• The first is the number of ongoing operations.

If a large number of transactions occur simultaneously on the network, the transaction code increases. With each new cryptocurrency transfer operation, a few bytes is added to the transaction code. When the code grows by a thousand bytes, the commission for currency transfer increases by 0.0001.

  • The second factor is network load.

The more transactions that occur in a period of time, the higher the commission for the transfer. Due to this fact, the network is self-regulating. The higher the commission, the less the desire of users to transfer currency at the moment.

Here is a practical example of the difference in commissions.

In September 2021, a certain user transferred 45,500 bitcoins (about $ 20 billion), paying a commission of only $6.5.

Let's compare: if you transfer $100 using the usual Western Union, a commission will be about $ 5.

3. Lack of control by the bank or the state

This fact can be considered an addition to item No.2. Due to the fact that the storage and transfer of assets is carried out through the blockchain, you don’t give huge commissions to banks. Due to the absence of intermediaries, the transfer of assets is made instantly, which is very convenient when you travel, move or when an emergency situation occurs. No longer need to be afraid that the money will “hang” for several days or weeks “in the air”.

The absence of intermediaries also means that no one but you will have access to the information about where and why you sent any assets.

You decide to send your parents $20,000 for their wedding anniversary? Most likely, you will attract the attention of the bank. Employees will call you to find out all the information. And if they are not satisfied with the answer, they will be able to block the transfer.

What contributed to the emergence of cryptocurrency?

1. Unlimited currency printing, which leads to inflation

Historically, in order to prevent the uncontrolled release of money, the monopoly on their printing was entrusted to the Government.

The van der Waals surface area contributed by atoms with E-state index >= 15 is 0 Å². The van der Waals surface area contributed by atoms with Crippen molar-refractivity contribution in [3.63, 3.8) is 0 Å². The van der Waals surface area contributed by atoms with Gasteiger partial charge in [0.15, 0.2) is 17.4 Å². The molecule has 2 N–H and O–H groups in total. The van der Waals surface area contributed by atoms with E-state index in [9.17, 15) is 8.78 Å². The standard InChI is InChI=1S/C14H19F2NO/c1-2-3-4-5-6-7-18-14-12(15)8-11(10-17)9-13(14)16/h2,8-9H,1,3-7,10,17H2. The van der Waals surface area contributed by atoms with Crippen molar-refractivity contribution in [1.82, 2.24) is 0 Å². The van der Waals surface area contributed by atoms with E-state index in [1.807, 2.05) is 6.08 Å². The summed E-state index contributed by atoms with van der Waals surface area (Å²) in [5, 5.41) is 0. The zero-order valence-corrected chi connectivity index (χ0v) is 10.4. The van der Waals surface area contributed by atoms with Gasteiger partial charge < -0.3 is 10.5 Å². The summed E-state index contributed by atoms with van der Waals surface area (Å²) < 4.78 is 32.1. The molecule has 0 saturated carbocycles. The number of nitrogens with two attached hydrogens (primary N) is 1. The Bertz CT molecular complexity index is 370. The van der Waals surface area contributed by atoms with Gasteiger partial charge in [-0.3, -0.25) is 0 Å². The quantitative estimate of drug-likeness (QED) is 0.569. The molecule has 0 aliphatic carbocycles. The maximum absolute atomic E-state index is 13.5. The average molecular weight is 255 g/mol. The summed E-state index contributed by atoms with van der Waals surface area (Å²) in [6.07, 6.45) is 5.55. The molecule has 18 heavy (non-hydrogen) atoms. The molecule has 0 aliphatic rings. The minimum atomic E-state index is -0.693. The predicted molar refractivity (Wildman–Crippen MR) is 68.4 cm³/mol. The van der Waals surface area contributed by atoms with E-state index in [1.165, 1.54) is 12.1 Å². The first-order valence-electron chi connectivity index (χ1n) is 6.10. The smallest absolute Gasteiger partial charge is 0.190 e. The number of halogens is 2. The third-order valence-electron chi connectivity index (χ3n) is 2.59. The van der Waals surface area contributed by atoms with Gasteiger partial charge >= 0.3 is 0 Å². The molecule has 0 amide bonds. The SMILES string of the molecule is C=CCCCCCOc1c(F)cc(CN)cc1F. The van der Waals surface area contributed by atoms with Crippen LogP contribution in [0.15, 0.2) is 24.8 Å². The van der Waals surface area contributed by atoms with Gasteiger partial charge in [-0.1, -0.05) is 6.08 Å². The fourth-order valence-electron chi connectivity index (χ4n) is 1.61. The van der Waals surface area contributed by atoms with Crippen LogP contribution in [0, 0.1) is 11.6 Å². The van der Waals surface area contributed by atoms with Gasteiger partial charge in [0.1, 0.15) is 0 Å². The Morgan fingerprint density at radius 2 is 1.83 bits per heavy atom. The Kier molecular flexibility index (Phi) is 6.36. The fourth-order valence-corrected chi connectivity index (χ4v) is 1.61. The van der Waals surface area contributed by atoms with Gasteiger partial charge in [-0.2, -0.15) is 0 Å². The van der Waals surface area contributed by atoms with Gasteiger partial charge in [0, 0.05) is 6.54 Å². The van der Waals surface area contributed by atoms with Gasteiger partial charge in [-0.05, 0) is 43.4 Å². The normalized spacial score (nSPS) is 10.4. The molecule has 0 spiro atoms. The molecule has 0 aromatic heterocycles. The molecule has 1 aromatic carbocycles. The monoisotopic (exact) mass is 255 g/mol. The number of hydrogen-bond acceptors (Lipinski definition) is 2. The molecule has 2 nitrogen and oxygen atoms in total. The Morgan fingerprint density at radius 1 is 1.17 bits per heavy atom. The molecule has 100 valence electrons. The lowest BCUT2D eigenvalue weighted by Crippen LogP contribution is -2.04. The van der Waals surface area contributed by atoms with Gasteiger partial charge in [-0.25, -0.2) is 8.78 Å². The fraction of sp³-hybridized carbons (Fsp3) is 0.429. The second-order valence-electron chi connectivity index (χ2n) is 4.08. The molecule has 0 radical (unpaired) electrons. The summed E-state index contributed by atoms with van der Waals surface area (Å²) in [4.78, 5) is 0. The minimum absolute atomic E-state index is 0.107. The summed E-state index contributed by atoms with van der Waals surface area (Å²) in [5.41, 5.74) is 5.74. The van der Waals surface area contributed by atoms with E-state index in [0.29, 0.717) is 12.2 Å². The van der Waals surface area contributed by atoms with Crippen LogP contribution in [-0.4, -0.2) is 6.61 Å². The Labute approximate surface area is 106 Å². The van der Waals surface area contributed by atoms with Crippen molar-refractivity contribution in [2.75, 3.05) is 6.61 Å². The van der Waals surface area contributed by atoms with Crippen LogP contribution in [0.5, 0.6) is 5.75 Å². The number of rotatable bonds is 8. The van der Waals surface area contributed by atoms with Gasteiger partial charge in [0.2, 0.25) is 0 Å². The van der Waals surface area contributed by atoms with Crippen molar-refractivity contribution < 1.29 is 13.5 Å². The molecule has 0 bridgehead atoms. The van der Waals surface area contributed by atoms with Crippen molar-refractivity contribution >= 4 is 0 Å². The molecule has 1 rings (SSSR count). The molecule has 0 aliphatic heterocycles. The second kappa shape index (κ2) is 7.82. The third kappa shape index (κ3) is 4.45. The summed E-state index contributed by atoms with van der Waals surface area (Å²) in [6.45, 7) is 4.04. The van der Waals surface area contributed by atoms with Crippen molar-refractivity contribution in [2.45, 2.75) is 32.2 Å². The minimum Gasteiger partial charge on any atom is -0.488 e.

As we can see now, the Government is engaged in the uncontrolled release of money. This is done to cover up its inefficient financial policy. All this leads to huge inflation and impoverishment of the population.

Example, Venezuela, Zimbabwe

2. Governments' rejection of the "gold standard”

The gold standard is a system in which gold is equated with money issued by a state. Printing money was limited by the amount of gold reserves.

That is, as much gold there is, so many pieces of paper are printed.

In the XX century, most states abandoned the gold standard, because the amount of goods, services and paper money produced became so huge that neither the available reserves nor the gold that was mined were enough.

Cryptocurrency is now a digital analogue of gold. According to the system's restrictions, the number of bitcoins cannot exceed 21 million. At the moment, just over 19 million have been mined. Every 4 years, the amount of the miners' reward decreases by two. Therefore, it is easy to draw an analogy: bitcoins are like gold. Its quantity is getting smaller, and the complexity of mining (extraction) is growing.

Maybe bitcoin is really the gold standard, and crypto is the currency of the future?

What cryptocurrencies have the greatest popularity and capitalization in the market?
How many types of cryptocurrencies are on the market right now?
About 1,000 types
About 2,000 types
About 20,000 types
About 5,000 types
Why do people today increasingly prefer to pay with crypto?
Control by bank or state
Low commissions
No taxes
You answered % of the questions correctly. Congratulations.